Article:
Introduction of KCNJ2
In 1993, Kubo firstly cloned the KCNJ2 gene from a macrophage cell line. Inward rectifier potassium channel 2 (KCNJ2), also known as Kir2.1, is encoded by the KCNJ2 gene. KCNJ2 belongs to the classical inward-rectifier potassium channels (Kir, IRK) family (Kir2 subfamily). KCNJ2 is widely expressed in tissues and cell types, including neurons, skeletal muscle, cardiac myocytes, immune system, and carcinoma cells, conducting a strong inward rectifier K+ current. Similar to other members of the Kir family, KCNJ2 tetramerize to form functional inwardly rectifying channels, and each monomer contains two transmembrane helix domains (M1 and M2), an ion-selective P-loop between M1 and M2, and cytoplasmic N- and C-terminal domains. In the heart, KCNJ2 can form the cardiac inward rectifier K+ channels combined with Kir2.2, 2.3 and 2.4 to drive the transmembrane potassium current Ik1, which is an important repolarizing current contributing to the terminal phase of the cardiac action potential and has a key role in the stabilization of the resting membrane potential.
|Basic Information of KCNJ2|
|Protein Name||Inward rectifier potassium channel 2|
|Organism||Homo sapiens (Human)|
Function of KCNJ2 Membrane Protein
With a greater tendency for K+ uptake than K+ export, KCNJ2 plays an essential role in maintaining the resting membrane potential and regulating cellular excitability in small-cell lung cancer (SCLC) cells, cardiac myocytes, skeletal muscle, and neurons. The aberrant KCNJ2 expression, missense mutations, small deletions, insertions or nonsense mutations can change the K+ channels expression levels, substantially affects the cellular processes such as cell death, apoptosis, proliferation, and adhesion, which is linked to a variety of cardiac and neurological disorders. It is documented that KCNJ2 mutations are associated with Andersen-Tawil syndrome (ATS1), also denoted as long QT syndrome type 7 (LQT7), short QT syndrome (SQT3), familial atrial fibrillation (FAF) and catecholaminergic polymorphic ventricular tachycardia 3 (CPVT3). For example, the KCNJ2 mutation R82W, V227F, R67W, C101R, G144D, T305S and R260P, all are related to a clinical phenotype of CPVT, while G215D, V302M are associated with ATS1. Moreover, overexpression of KCNJ2 is correlated with the clinical stage and chemotherapy response in SCLC patients and heterozygous deletion of the entire KCNJ2 gene causes of sudden cardiac death.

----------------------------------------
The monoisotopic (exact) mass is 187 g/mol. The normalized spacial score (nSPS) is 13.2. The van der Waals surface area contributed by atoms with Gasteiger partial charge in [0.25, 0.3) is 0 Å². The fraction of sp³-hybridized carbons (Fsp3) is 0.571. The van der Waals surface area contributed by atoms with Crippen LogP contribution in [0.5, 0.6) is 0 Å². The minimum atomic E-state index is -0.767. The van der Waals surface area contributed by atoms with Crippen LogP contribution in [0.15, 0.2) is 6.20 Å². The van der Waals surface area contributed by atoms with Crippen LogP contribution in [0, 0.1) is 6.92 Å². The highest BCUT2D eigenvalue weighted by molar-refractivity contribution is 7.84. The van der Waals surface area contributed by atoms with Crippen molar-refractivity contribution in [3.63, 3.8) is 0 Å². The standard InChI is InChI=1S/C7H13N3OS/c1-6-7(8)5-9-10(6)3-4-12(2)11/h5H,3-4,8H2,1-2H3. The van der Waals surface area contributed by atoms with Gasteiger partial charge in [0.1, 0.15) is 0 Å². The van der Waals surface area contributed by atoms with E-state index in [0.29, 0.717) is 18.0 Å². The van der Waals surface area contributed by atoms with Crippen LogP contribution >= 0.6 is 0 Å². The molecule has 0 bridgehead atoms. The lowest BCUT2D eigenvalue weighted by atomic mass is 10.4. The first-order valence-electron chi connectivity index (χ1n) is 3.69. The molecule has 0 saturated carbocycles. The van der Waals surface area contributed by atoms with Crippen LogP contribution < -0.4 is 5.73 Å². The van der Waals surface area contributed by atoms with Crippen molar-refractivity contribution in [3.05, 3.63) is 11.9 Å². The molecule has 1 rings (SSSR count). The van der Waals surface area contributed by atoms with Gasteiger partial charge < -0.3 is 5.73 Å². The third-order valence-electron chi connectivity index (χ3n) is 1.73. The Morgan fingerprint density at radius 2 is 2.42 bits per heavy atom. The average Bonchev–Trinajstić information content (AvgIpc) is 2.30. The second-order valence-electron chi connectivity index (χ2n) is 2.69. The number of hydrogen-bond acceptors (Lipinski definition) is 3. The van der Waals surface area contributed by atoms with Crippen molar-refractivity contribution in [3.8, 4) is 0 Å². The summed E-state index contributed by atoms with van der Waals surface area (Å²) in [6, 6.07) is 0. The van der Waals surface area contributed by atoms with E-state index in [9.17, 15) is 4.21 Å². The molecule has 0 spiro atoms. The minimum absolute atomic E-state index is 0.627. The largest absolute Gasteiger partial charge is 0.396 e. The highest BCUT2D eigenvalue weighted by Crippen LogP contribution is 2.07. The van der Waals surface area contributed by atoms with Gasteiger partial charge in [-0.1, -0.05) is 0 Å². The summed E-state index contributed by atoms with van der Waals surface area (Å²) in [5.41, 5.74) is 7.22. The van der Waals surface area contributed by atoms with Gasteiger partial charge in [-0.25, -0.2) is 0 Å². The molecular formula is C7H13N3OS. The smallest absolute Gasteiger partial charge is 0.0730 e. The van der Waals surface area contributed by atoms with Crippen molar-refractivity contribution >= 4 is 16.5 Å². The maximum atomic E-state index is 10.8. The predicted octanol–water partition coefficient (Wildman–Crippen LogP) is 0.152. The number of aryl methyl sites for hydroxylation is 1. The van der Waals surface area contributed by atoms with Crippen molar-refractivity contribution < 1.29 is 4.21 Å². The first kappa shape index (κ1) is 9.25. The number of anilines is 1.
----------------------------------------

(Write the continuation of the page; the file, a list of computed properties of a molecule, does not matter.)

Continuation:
Fig.1 Topology of Kir2.1 channel showing Andersen-Tawil syndrome (ATS)-related mutation sites. (Kimura, 2012)
Application of KCNJ2 Membrane Protein in Literature
In this article, using the whole-cell voltage clamp technique, the authors evaluated that R67Q-Kir2.1 was associated with an adrenergic-dependent clinical and cellular phenotype with increased calcium enhanced rectification abnormality.
This article reported that KCNJ2 was simultaneously regulated by the Ras/MAPK pathway and miR-7, and it can modulate cell growth and drug resistance by regulating MRP1/ABCC1 expression. Using KCNJ2 shRNA to inhibit KCNJ2 expression would impair cell growth and sensitized the cancer cells to chemotherapeutic drugs by increasing cell apoptosis and cell cycle arrest.
The authors identified and analyzed the function of a novel KCNJ2 mutation, Val302del in a patient with ATS. Cells transfected with Val302del Kir2.1 subunit cannot be detected current, while transfected with the WT allele displayed a robust current with strong inward rectification. They deduced that the mutation affects potassium conductivity and (or) gating of the WT/Val302del heteromeric Kir2.1 channel.
This article revealed a de novo mutation (E299V) was the result of A896T substitution in a highly conserved region of KCNJ2, which resulted in atrial fibrillation and ventricular proarrhythmia in addition to the short QT syndrome 3.
The authors found that injection of 10 ng cRNA encoding wild-type SGK3 and (S419D) SGK3 into Xenopus oocytes can significantly enhance Kir2.1-mediated currents, while SGK inhibitor EMD638683 would restrain this process. So, it was deduced that SGK3 was a novel regulator of Kir2.1.
KCNJ2 Preparation Options
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